When I was 15, I had a crush on a boy named Brian from the other ward that shared our building. His sister told me liked me, and he asked me to meet him (along with a bunch of kids from the other ward) at Rick’s Place, a dance club in nearby Lancaster. Before I met up with him, someone in their ward pulled me aside to tell me that Brian’s family was less active, and they only came to church once or twice a month because his dad wasn’t a member. My 15 year old brain tried to figure out what I was supposed to do with that information. Did it mean I shouldn’t break his heart because their whole family would quit coming to church and it might be my fault, that I had to “throw him one” for the Lord? Or did it mean that I shouldn’t get serious with him because he wasn’t on the “temple track”?
I’m honestly still not sure what the person intended for me to do, but in our missionary and temple minded church, those seem to be the two alternatives to dating or befriending someone who is on the fringe of the fold. Either way, it didn’t matter. This boy liked me for about three weeks before moving on to Stacy, the stake patriarch’s granddaughter. By then I liked someone else anyway.
In church, we are told to go in search of the lost sheep.
12 How think ye? if a man have an hundred sheep, and one of them be gone astray, doth he not leave the ninety and nine, and goeth into the mountains, and seeketh that which is gone astray?
13 And if so be that he find it, verily I say unto you, he rejoiceth more of that sheep, than of the ninety and nine which went not astray.
But let’s be honest; some people in the church totally suck at it. Frankly, the sheep are better off not being found by these folks. Run, sheep, run!
I have read lots of stories on the internet about people who were “love bombed” (a term I never heard growing up), “heart attacked” (another term I didn’t know, but usually done by the YW who give cut out hearts to a girl who is less active to make her feel loved, but also pointing out her “otherness” in the process), badgered or interrogated, stalked, testified to, called to repentance, condescended to, or lectured by well-intentioned members who want to do their duty toward the lost sheep, but who also are on their own righteousness track and can’t truly understand why the lost sheep don’t adore the sense of belonging and warmth the flock gives them. But they feel a need to “check the box” on their outreach efforts. Unfortunately, these efforts often backfire. Here are a few stories:
Someone I know told my friend that she had no light in her eyes.
Lots of people tried to put my mom back on the straight and narrow after she stopped going. One lady was like, “You can just tell you’re hurting. Try not to wear your heart on your sleeve.”
I was compared to Korihor. But they apologized later.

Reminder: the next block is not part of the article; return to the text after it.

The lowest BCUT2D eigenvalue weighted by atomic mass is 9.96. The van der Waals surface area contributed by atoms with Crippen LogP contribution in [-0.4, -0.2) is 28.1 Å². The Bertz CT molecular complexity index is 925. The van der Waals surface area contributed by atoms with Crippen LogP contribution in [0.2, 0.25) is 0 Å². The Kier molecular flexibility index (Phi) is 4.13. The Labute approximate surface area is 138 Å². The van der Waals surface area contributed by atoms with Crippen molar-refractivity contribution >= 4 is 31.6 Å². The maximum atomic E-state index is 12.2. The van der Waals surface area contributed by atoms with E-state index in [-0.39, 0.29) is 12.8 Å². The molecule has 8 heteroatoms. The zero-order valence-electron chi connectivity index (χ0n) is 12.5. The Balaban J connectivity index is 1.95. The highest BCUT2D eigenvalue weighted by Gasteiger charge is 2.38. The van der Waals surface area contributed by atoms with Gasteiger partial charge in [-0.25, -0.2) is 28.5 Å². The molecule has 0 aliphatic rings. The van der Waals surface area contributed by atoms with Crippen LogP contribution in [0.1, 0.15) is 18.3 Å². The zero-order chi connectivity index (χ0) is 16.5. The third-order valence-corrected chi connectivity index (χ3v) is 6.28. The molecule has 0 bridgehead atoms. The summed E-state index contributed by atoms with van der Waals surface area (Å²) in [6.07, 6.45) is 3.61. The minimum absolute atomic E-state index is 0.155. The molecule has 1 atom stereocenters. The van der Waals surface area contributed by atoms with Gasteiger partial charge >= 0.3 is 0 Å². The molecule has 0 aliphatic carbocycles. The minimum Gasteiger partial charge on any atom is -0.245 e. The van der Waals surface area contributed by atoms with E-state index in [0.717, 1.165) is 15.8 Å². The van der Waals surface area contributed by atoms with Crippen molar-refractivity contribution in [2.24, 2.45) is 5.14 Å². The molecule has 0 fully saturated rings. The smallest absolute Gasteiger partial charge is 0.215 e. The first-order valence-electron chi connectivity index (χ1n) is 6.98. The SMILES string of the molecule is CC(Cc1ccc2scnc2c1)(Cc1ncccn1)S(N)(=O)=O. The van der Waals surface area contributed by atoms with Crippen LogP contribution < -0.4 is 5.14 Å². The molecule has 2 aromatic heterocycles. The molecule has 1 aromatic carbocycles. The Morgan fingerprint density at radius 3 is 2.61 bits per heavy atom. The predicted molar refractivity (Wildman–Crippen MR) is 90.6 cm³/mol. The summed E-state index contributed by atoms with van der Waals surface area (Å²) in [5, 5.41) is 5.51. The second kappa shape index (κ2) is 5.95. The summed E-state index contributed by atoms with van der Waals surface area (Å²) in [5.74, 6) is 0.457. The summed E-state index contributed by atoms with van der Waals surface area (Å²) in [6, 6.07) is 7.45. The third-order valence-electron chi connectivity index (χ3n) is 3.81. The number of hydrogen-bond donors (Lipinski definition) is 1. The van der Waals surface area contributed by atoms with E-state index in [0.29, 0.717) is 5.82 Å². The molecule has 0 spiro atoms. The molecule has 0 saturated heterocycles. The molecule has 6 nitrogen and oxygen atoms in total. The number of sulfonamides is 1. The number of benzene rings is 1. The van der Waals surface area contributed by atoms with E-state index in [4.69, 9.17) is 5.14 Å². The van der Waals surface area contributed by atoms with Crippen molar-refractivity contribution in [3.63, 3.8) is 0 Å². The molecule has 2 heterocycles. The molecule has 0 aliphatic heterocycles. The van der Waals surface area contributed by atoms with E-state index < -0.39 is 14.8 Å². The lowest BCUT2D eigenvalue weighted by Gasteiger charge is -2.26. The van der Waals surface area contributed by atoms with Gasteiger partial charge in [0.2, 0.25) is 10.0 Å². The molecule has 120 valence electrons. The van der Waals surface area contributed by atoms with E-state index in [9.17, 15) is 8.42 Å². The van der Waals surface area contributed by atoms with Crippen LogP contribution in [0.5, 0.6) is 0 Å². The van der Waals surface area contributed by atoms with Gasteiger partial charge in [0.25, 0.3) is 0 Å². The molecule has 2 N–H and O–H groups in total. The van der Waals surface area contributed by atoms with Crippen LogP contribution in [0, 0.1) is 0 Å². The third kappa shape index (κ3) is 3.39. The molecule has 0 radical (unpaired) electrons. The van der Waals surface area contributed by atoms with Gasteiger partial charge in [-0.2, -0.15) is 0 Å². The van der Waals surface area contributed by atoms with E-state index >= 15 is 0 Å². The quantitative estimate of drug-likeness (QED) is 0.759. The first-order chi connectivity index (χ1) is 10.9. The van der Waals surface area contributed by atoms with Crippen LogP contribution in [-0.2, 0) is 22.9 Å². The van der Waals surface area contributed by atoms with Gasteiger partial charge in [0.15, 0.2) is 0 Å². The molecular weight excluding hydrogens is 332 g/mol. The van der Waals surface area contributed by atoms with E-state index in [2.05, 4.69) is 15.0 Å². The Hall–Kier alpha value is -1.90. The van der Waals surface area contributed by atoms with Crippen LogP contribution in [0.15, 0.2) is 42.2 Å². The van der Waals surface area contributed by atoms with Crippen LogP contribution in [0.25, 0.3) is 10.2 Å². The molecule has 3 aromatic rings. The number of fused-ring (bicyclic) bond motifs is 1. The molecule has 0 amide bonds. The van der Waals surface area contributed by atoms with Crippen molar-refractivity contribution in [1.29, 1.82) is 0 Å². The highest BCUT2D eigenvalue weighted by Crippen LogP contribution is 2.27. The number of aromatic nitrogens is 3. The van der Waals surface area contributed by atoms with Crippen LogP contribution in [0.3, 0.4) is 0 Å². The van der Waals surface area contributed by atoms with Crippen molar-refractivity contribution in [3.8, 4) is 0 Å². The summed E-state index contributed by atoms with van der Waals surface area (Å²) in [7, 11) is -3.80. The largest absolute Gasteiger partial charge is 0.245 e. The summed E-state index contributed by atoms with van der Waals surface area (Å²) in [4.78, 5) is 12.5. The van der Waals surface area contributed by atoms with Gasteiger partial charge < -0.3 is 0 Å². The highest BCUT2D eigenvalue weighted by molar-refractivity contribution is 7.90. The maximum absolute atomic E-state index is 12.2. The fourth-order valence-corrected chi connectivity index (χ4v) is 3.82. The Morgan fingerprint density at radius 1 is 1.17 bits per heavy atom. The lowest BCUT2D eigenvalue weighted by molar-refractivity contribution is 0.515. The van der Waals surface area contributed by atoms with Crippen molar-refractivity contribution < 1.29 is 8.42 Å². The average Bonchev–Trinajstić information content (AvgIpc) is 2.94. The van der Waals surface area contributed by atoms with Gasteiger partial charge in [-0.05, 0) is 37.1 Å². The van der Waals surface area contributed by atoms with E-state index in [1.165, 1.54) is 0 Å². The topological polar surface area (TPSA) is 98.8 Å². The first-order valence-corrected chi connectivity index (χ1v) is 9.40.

Not all who wander are lost. I roll my eyes at any implication that I’m “struggling.” Going to church was a struggle for me. Not going has been freeing, and I’m much happier and less conflicted now. One thing I really hate is being talked to in a saccharine Primary Voice.
My aunt called me (uninvited) under the pretense of hearing some of my feminist concerns, and then told me why my feminist concerns were contrary to the True Way of Things. Her manner suggested that she expected my concerns to be resolved by her explaining how things “really” are.
My brother was repeatedly harassed after repeated do-not-contact requests. He was traumatized by anti-gay bullying as he grew up in the church, and the persistent, “loving” outreach of the home teachers and missionaries during what was supposed to be his “it gets better” time was the opposite of helpful.
When I was a youth, I assumed all inactivity was the result of personal tragedy, and I was trying to make lives better by participating in “love bombing” activities.
I had a woman visit me after about a year of being inactive. I listened to her message, but then I told her that my reasons for not coming back to church were personal. . . She was so forceful and badgering. When I reluctantly told her what my reasons were, she basically told me that they were wrong and backed it up with scriptures/GA quotes. All of this in my own house! I felt terrible for the rest of the night, and definitely didn’t come back to church or allow anyone to visit me for a while after that.
I told one of my VT that I was going to take a break from attending LDS services. . . My HT emailed me to let me know the RS Pres had informed him that I was taking a break from church and that I was OK with having VT and he was wondering if I was still OK with contact from him. I do appreciate that he asked if I was OK with him contacting me, but I hate the whole talking about me in leadership meetings. This has been a ward that has been cold and indifferent toward me.
What are the common mistakes here?
- Listening superficially or not at all.
- Caring more about being right than about the person.
- Assuming you understand the other person’s reasons or that all people have the same reason.
- Making the person feel like a special project, an outsider, or the subject of gossip.
- Not respecting an individual’s wishes not to be contacted.
- Being condescending or insulting.
As they say, the road to hell is paved with good intentions. Let’s see what you think.
- Have you ever been the recipient of this kind of approach? How did it go?
- Did you ever attempt to “help” someone in the church, and it backfired? Do you know why?
- Do you think it’s hard to have authentic friendships in the church when missionary motives are at play? Why or why not?